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Cellulose

, Volume 26, Issue 2, pp 845–860 | Cite as

Rheology of microfibrillated cellulose (MFC) suspensions: influence of the degree of fibrillation and residual fibre content on flow and viscoelastic properties

  • Michel SchenkerEmail author
  • Joachim Schoelkopf
  • Patrick Gane
  • Patrice Mangin
Original Paper

Abstract

The influence of the degree of fibrillation (DoF), i.e. the fibril width distribution, on the rheological properties of microfibrilated cellulose (MFC) suspensions was investigated. To extend the understanding of the dominating effect of either fibril diameter alone or diameter size distribution, flow curves (viscosity against shear rate) and viscoelastic measurements were performed on single, double and ternary component mixtures of medium and highly fibrillated MFCs and pulp fibres across a range of solids content. The data were quantified using classical and recently introduced descriptors, and presented in comprehensive 3D/ternary contour plots to identify qualitative trends. It was found that several rheological properties followed the trends that are generally described in the literature, i.e. that an increasing DoF increases the MFC suspension network strength. It was, however, also found that coarse pulp fibres can have additional effects that cannot be explained by the increased fibril widths alone. It is hypothesised that the increased stiffness (directly caused by the larger fibril width) as well as the reduced mobility of the pulp fibres are additional contributors. The data are discussed in relation to recent findings in the field of rheology and related morphological models of MFC suspension flow behaviour.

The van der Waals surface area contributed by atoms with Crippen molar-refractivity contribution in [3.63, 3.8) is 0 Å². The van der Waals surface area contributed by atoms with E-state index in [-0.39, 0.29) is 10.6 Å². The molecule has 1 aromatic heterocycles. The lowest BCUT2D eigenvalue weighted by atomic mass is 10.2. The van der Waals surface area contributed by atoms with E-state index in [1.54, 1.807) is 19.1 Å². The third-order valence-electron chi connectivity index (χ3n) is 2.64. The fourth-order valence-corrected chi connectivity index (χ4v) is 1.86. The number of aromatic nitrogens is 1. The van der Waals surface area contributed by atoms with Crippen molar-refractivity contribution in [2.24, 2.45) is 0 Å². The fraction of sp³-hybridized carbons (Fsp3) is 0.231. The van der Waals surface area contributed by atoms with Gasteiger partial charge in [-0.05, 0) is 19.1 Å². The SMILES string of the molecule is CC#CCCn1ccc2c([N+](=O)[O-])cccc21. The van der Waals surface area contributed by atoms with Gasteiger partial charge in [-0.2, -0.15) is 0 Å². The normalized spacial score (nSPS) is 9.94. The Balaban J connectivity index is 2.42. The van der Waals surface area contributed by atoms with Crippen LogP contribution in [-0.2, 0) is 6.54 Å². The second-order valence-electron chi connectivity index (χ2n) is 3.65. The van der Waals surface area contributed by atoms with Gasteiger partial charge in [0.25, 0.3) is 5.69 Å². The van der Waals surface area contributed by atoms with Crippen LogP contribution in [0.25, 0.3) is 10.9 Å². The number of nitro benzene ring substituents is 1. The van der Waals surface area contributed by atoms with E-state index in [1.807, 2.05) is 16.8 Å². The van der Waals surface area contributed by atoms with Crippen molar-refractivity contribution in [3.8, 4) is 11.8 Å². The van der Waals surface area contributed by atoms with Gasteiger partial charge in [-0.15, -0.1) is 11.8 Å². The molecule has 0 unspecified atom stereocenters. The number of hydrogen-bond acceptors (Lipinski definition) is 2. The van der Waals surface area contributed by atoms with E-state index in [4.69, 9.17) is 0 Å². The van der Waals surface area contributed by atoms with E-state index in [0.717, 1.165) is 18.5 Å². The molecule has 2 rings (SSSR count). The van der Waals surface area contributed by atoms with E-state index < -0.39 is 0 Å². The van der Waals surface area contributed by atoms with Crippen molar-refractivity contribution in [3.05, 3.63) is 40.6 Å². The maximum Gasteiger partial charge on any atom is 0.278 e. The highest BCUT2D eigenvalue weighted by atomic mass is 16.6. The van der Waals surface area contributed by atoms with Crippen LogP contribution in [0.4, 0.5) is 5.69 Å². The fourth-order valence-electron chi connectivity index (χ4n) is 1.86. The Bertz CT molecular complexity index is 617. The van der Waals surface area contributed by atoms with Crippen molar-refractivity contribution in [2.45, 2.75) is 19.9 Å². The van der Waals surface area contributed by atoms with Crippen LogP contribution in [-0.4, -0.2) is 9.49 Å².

Graphical abstract

Keywords

Microfibrillated cellulose (MFC) Rheology Vane Degree of fibrillation (DoF) Flow curve Viscoelasticity 

Notes

Acknowledgments

Omya International AG and FiberLean Technologies Ltd. are acknowledged for their financial and in-kind support of this work. Dr. Johannes Kritzinger (FiberLean Technologies Ltd.) is thanked for his valuable inputs on image analysis and data presentation as well as Silvan Fischer (Omya International AG) for the microscopical imaging work. We would like to also acknowledge Dr. Antti Puisto for helpful discussions.

Supplementary material

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Copyright information

© Springer Nature B.V. 2018

Authors and Affiliations

  1. 1.University of Quebec in Three Rivers (UQTR)Trois-RivièresCanada
  2. 2.FiberLean Technologies Ltd.CornwallEngland, UK
  3. 3.Omya International AGOftringenSwitzerland
  4. 4.Department of Bioproducts and Biosystems, School of Chemical EngineeringAalto UniversityAalto, HelsinkiFinland

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